Skip to content


Sports grounds should be inclusive and accessible to all spectators – no one should be excluded on grounds of disability.

Sports grounds should be inclusive and accessible to all spectators – no one should be excluded on grounds of disability.  

Grounds should strive to meet all the aspirations of their disabled supporters so that fans can enjoy an equal experience at live events and that grounds are fully accessible and inclusive with a focus on making all supporters’ services equal and inclusive.   

The provision of such facilities does not have to cost the club much in terms of investment in facilities. But the impact of making such changes can be massive for disabled people.

Stadia vary greatly in capacity from a few thousand to many that host tens of thousands of spectators. All of these will be different because of their location, scale and site factors.

Many clubs and stadia provide activities and facilities outside of match days and are an important part of local community life. Common to all is the need to provide well designed, managed and operated facilities that meet the expectations and demands of spectators, all of whom wish to experience and enjoy the thrills and excitement that these occasions can deliver.

With the invaluable support and suggestions of  Level Playing Field the SGSA has developed the Accessible Stadia (PDF) document and Accessible Stadia Supplementary Guidance (PDF) as a benchmark of good practice for new and existing sports grounds.  It offers practical, clear solutions that will help deliver high-quality grounds with facilities and services that are accessible, inclusive and welcoming for all.

The information contained in this publication is intended to provide useful guidance, but is not a definitive statement applicable to all circumstances. Independent professional advice should be obtained before taking any action or from refraining from taking any action on the basis of this information.

Access audit

Disabled spectators must be accommodated within a sports ground without prejudicing their safety, or the safety of others.

All venues should conduct an access audit ahead of hosting an event to understand how accessible it is in terms of:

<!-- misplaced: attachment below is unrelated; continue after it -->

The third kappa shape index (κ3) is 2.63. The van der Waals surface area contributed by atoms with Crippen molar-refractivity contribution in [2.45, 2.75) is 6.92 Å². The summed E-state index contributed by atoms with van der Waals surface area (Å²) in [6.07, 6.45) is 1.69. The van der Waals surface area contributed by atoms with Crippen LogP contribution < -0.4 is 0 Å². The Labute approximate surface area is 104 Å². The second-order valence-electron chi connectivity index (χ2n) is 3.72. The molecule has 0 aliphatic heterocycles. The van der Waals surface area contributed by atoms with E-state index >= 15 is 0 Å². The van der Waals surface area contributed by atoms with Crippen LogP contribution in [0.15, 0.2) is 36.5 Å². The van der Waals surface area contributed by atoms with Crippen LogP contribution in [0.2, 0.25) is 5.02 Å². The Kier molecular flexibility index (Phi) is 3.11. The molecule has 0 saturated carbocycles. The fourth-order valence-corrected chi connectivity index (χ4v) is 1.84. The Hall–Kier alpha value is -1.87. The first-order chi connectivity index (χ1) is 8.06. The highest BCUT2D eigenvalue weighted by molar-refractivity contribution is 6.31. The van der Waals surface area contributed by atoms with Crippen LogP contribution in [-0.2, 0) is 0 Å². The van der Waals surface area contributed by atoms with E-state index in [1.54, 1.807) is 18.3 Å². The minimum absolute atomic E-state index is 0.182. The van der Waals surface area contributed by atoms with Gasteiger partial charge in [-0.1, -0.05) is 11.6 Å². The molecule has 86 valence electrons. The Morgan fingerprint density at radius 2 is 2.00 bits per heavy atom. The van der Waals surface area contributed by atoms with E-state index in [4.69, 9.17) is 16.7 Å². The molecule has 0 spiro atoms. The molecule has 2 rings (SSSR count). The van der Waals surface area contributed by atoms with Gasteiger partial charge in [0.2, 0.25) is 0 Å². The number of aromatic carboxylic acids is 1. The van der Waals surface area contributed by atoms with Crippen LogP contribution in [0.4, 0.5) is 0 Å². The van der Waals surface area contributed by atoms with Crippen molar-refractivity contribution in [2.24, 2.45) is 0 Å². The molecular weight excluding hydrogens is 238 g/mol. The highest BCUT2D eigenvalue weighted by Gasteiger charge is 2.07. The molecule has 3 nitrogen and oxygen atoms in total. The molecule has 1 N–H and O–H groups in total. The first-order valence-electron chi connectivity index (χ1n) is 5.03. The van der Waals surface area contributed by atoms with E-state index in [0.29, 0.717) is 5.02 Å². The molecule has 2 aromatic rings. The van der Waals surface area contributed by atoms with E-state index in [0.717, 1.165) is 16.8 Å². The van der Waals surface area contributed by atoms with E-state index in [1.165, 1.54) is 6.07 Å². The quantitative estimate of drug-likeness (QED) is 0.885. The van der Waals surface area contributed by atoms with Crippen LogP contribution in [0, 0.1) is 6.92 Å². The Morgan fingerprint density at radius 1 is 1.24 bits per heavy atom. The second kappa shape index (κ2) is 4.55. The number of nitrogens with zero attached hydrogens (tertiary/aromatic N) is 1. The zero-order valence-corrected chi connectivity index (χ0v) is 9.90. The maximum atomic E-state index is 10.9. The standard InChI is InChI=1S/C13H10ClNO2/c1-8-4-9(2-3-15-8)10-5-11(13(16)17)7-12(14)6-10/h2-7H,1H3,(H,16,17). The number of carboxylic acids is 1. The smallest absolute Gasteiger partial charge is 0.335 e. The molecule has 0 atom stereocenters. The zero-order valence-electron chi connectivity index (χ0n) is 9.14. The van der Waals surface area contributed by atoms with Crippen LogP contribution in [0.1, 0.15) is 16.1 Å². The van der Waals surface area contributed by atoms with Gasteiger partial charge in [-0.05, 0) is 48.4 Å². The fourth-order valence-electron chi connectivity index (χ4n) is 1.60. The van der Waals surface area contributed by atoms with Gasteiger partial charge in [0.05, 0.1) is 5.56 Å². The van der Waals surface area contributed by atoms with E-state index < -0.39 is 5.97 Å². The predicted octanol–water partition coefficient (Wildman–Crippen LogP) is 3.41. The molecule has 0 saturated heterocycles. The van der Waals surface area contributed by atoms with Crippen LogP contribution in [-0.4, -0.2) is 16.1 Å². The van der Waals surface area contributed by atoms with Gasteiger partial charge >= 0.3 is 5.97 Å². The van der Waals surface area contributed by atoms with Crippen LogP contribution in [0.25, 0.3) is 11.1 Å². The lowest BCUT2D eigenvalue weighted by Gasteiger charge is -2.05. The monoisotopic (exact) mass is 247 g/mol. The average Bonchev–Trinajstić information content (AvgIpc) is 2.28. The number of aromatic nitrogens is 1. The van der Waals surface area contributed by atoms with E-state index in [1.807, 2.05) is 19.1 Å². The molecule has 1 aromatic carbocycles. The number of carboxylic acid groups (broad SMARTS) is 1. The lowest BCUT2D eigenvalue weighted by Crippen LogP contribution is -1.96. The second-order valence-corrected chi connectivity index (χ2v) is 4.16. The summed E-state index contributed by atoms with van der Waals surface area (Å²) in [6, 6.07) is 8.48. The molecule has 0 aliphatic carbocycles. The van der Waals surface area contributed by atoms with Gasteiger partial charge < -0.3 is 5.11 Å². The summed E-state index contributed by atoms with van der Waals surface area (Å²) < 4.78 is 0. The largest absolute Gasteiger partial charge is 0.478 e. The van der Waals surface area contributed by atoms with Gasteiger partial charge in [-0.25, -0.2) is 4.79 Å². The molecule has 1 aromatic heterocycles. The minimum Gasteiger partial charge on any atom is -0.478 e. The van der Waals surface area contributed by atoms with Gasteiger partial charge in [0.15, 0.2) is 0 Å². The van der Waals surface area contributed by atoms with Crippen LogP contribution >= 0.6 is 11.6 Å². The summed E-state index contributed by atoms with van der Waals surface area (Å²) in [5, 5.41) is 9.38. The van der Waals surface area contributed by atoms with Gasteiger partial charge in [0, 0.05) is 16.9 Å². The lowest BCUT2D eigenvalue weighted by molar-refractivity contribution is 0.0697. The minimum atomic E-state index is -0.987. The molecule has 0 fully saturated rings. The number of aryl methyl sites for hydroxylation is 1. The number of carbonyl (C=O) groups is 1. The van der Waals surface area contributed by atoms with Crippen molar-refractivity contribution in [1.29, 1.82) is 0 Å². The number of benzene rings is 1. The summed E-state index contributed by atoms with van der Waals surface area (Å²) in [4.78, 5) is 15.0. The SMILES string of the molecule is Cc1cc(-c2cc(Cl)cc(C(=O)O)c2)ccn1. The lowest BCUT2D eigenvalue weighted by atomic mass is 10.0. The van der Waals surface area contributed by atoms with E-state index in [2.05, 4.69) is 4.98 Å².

• Ticketing procedures, including the provision for assistants to attend
  • Transport and traffic issues, including drop-off and pick-up point and parking spaces for disabled people
  • Appropriate training of staff and stewards, for example in effective but sensitive searching procedures
  • Ingress, egress and emergency egress procedures for disabled people
  • Accessible amenities, such as ticket officers, retail and catering outlets and toilets
  • Provision of appropriate viewing accommodation
  • Provision of appropriate communications, such as signage, printed materials, hearing loops

Access audits should be carried out by competent persons who have the relevant qualifications, skills and experience, and who are familiar with the kind of events being staged and the typical audience profile.

Accessibility Plan

An Accessibility Plan is an important part of the Operations Manual, which sets out how the venue management and/or event organiser intend to meet the needs of disabled people at the venue.

The Accessibility Plan should be developed following the completion of the Access Audit. 

As with all areas of the Operations Manual, should needs differ for a particular event, or if there any changes to the venue or its surrounds which effect accessibility, these changes should be recorded in an event specific Accessibility Plan which should form a supplement to the Event Management Plan

Where possible, it is also recommended that the venue management and/or event organiser appoint a Disability Access Officer, with the responsibility to advise and liaise with senior members of the safety management team in all matters relating to access, including compliance with equality legislation, and to act as a point of contact for disabled spectators attending, or seeking to attend an event.

Guidance and other support

Accessible Stadia and Supplementary Guidance

These guidance documents, provided by the SGSA, offer practical solutions that will help deliver high-quality grounds with facilities and services that are accessible, inclusive and welcoming for all.

They concentrate on design and provision for disabled spectators at stadia and their needs, the removal of physical barriers, facility improvements at existing stadia and well considered design solutions at new stadia will create and provide more inclusive facilities and accessibility for all people who attend and spectate.

(To note, this guidance is currently being reviewed by Level Playing Field.)

Other organisations

Level Playing Field (LPF) – believes that being a disabled person is a social issue and that an individual only becomes disabled because of the social, attitudinal and environmental barriers that the individual faces (this is known as the social model of disability). Level Playing Field is focussed on removing these barriers in all sports.

Centre for Access to Football in Europe (CAFE) – it’s visions is a world where disabled people are a key part of the global sporting landscape, as fans, employees, volunteers and leaders, so that everyone has equal opportunities to contribute in an accessible, inclusive and welcoming environment.